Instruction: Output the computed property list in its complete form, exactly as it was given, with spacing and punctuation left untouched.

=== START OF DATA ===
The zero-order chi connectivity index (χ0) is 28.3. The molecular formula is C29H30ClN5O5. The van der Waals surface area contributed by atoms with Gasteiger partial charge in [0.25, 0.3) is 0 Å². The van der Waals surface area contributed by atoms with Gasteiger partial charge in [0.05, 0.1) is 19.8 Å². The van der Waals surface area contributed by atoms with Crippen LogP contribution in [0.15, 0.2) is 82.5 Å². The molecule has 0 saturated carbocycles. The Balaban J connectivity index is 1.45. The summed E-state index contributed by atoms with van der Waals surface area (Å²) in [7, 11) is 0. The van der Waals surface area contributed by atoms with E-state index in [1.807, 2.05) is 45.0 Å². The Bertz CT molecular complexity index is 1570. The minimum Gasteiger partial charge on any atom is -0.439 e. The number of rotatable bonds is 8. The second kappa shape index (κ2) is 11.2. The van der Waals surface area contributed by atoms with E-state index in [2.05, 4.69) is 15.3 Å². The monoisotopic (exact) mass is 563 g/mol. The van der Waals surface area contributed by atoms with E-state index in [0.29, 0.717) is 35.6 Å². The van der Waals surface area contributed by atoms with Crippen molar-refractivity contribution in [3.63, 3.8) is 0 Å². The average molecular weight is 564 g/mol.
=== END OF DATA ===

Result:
The zero-order chi connectivity index (χ0) is 28.3. The molecular formula is C29H30ClN5O5. The van der Waals surface area contributed by atoms with Gasteiger partial charge in [0.25, 0.3) is 0 Å². The van der Waals surface area contributed by atoms with Gasteiger partial charge in [0.05, 0.1) is 19.8 Å². The van der Waals surface area contributed by atoms with Crippen LogP contribution in [0.15, 0.2) is 82.5 Å². The molecule has 0 saturated carbocycles. The Balaban J connectivity index is 1.45. The summed E-state index contributed by atoms with van der Waals surface area (Å²) in [7, 11) is 0. The van der Waals surface area contributed by atoms with E-state index in [1.807, 2.05) is 45.0 Å². The Bertz CT molecular complexity index is 1570. The minimum Gasteiger partial charge on any atom is -0.439 e. The number of rotatable bonds is 8. The second kappa shape index (κ2) is 11.2. The van der Waals surface area contributed by atoms with E-state index in [2.05, 4.69) is 15.3 Å². The monoisotopic (exact) mass is 563 g/mol. The van der Waals surface area contributed by atoms with E-state index in [0.29, 0.717) is 35.6 Å². The van der Waals surface area contributed by atoms with Crippen molar-refractivity contribution in [3.63, 3.8) is 0 Å². The average molecular weight is 564 g/mol.